Exposé Online banner

Perfect Beings — Perfect Beings II
(My Sonic Temple MST-1501, 2015, CD)

by Jon Davis, Published 2016-04-02

Perfect Beings II Cover art

With their first album, the Southern California band Perfect Beings set a very high bar for themselves, with a sophisticated take on modern progressive rock superbly informed by the genre’s history but not devoted to repeating it. I’m happy to report that the follow-up is in no way a letdown. “Mar del Fuego” jumps out of the gate with a blast somewhat reminiscent of classic Yes. The guitar work is outstanding, blending some Howe-isms with some very original touches. Vocals only appear in the last few moments of the track, leading us into “Cryogenia,” which feels almost like the next section of a suite rather than a freestanding composition. It’s a slow-paced, dramatic vocal number, and leads into a brief electronic interlude before the album’s longest track, “The Love Inside.” The beautiful and sometimes elaborate vocal arrangements remind me of early Ambrosia and 10cc, though Perfect Beings stray much further from pop song structures than either of those bands. There are also whiffs of the first couple Klaatu albums, though without the orchestral elements. When you add the quality of the instrumental arrangements to the great vocals, it’s almost an embarrassment of riches. Aside from the previously mentioned guitar work, keyboards are quite prominent, balancing modern and vintage sounds seamlessly. The chordal patches have rich tones, and there are some very nice lead parts, sometimes sounding like a mutated Minimoog – it’s like they took Rick Wakeman at his wildest and ran it through the audio equivalent of a set of funhouse mirrors. Perfect Beings, when considered alongside The Aaron Clift Experiment, Ampledeed, Ovrfwrd, and a few others, affirm the strength of the newest generation of American progressive rock, and show that the old horse, far from being dead, is ready to hit the track.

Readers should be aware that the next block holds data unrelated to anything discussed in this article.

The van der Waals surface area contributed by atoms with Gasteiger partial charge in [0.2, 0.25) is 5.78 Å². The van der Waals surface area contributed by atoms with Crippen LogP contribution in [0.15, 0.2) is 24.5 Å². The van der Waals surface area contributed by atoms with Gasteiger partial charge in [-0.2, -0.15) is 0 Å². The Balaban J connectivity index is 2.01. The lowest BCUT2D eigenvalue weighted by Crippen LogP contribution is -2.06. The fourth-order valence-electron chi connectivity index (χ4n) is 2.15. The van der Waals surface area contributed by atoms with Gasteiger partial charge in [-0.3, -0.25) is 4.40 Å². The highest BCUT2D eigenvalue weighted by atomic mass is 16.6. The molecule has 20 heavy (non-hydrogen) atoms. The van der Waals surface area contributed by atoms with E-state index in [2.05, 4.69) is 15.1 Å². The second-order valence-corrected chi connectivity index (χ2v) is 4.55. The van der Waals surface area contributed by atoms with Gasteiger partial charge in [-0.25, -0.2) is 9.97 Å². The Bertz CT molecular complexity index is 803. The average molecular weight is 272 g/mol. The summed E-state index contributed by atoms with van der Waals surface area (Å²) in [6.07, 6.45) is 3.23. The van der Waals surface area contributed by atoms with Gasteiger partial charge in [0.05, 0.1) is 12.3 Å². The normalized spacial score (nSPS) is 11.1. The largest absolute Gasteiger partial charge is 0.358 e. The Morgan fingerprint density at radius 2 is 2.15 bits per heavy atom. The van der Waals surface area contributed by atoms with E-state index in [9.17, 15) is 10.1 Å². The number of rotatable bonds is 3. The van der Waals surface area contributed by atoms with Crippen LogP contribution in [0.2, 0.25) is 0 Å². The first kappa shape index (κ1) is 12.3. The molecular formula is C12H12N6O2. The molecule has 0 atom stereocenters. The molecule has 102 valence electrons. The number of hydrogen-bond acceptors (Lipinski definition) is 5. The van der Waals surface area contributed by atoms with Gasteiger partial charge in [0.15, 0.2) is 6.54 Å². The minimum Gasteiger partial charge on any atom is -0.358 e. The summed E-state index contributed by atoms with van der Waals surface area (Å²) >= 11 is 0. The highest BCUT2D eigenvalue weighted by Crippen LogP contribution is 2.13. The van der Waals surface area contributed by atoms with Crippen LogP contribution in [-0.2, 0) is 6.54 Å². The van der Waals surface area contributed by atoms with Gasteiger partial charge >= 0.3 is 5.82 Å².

Filed under: New releases, 2015 releases

Related artist(s): Johannes Luley, Perfect Beings

Latest news

2018-07-31
Tomasz Stańko RIP – Tomasz Stańko, one of the greats of Eastern European jazz, has died at the age of 76. Stańko's career started in Krzysztof Komeda's quintet, where he contributed trumpet from 1963-1967, when he formed his own group. He worked extensively with Edward Vesala, Don Cherry, Zbigniew Seifert, Chico Freeman, Howard Johnson, Cecil Taylor, and many others. Many of his recordings have been released by ECM, an association that began in the mid-70s. » Read more

2018-07-09
Soft Machine Set to Release New Music – It's been 50 years since The Soft Machine changed the face of music with their first album. Their blend of psychedelic rock and jazz was unique, and while the band went through many changes before disbanding in 1981 — by which time there were no original members remaining — they remained an innovative force with a style all their own. » Read more

2018-07-01
7d Surfaces Happy Rhodes Back Catalog – We've covered singer Happy Rhodes before, both for her solo work and recently with The Security Project, but her 11 albums have been hard to track down. Until now. 7d features high-quality downloads of all her releases, and several of them are also available on CD. » Read more

2018-06-25
Fred Chalenor RIP – We have news of another sad passing in the world of creative music. Bassist Fred Chalenor, whose creativity featured on albums by Tone Dogs, Caveman Shoestore, and many more, died on June 23, 2018 after a long battle with Alzheimer's. Tributes have poured in from the many musicians and fans whose lives he touched. » Read more

2018-06-13
Jon Hiseman RIP – One of the great drummers of the rock era has died. Jon Hiseman was a veteran of such ground-breaking groups as Colosseum (I and II), Tempest, John Mayal's Bleusbreakers, and was a founding member of the innovative large band United Jazz + Rock Ensemble. » Read more


Previously in Exposé...

Mellow Candle - Swaddling Songs – I think this one may have been repressed again, since I have seen many copies poke their heads out recently. This album in my opinion is the pinnacle of English progressive folk a la The Trees,...  (1993) » Read more



Listen & discover



Print issues